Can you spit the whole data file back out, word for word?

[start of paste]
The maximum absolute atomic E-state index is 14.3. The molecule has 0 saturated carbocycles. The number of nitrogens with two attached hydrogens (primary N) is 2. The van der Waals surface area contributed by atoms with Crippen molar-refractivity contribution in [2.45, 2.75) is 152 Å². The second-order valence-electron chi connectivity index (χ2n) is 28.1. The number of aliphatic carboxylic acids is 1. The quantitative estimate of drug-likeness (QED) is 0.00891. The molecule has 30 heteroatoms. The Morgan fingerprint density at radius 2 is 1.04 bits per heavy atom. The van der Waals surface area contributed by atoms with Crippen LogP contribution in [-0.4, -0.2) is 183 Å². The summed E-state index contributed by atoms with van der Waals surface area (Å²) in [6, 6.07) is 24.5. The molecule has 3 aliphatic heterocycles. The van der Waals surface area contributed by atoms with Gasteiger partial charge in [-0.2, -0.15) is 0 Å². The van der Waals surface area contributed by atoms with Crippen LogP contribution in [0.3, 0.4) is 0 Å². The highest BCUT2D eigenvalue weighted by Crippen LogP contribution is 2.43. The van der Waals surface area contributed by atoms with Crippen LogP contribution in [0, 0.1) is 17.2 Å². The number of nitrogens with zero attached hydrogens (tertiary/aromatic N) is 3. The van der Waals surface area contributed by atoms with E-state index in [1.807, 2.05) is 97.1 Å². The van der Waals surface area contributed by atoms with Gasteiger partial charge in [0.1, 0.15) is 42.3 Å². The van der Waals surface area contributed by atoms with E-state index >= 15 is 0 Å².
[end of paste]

The maximum absolute atomic E-state index is 14.3. The molecule has 0 saturated carbocycles. The number of nitrogens with two attached hydrogens (primary N) is 2. The van der Waals surface area contributed by atoms with Crippen molar-refractivity contribution in [2.45, 2.75) is 152 Å². The second-order valence-electron chi connectivity index (χ2n) is 28.1. The number of aliphatic carboxylic acids is 1. The quantitative estimate of drug-likeness (QED) is 0.00891. The molecule has 30 heteroatoms. The Morgan fingerprint density at radius 2 is 1.04 bits per heavy atom. The van der Waals surface area contributed by atoms with Crippen LogP contribution in [-0.4, -0.2) is 183 Å². The summed E-state index contributed by atoms with van der Waals surface area (Å²) in [6, 6.07) is 24.5. The molecule has 3 aliphatic heterocycles. The van der Waals surface area contributed by atoms with Gasteiger partial charge in [-0.2, -0.15) is 0 Å². The van der Waals surface area contributed by atoms with Crippen LogP contribution in [0.3, 0.4) is 0 Å². The highest BCUT2D eigenvalue weighted by Crippen LogP contribution is 2.43. The van der Waals surface area contributed by atoms with Crippen LogP contribution in [0, 0.1) is 17.2 Å². The number of nitrogens with zero attached hydrogens (tertiary/aromatic N) is 3. The van der Waals surface area contributed by atoms with E-state index in [1.807, 2.05) is 97.1 Å². The van der Waals surface area contributed by atoms with Gasteiger partial charge in [0.1, 0.15) is 42.3 Å². The van der Waals surface area contributed by atoms with E-state index >= 15 is 0 Å².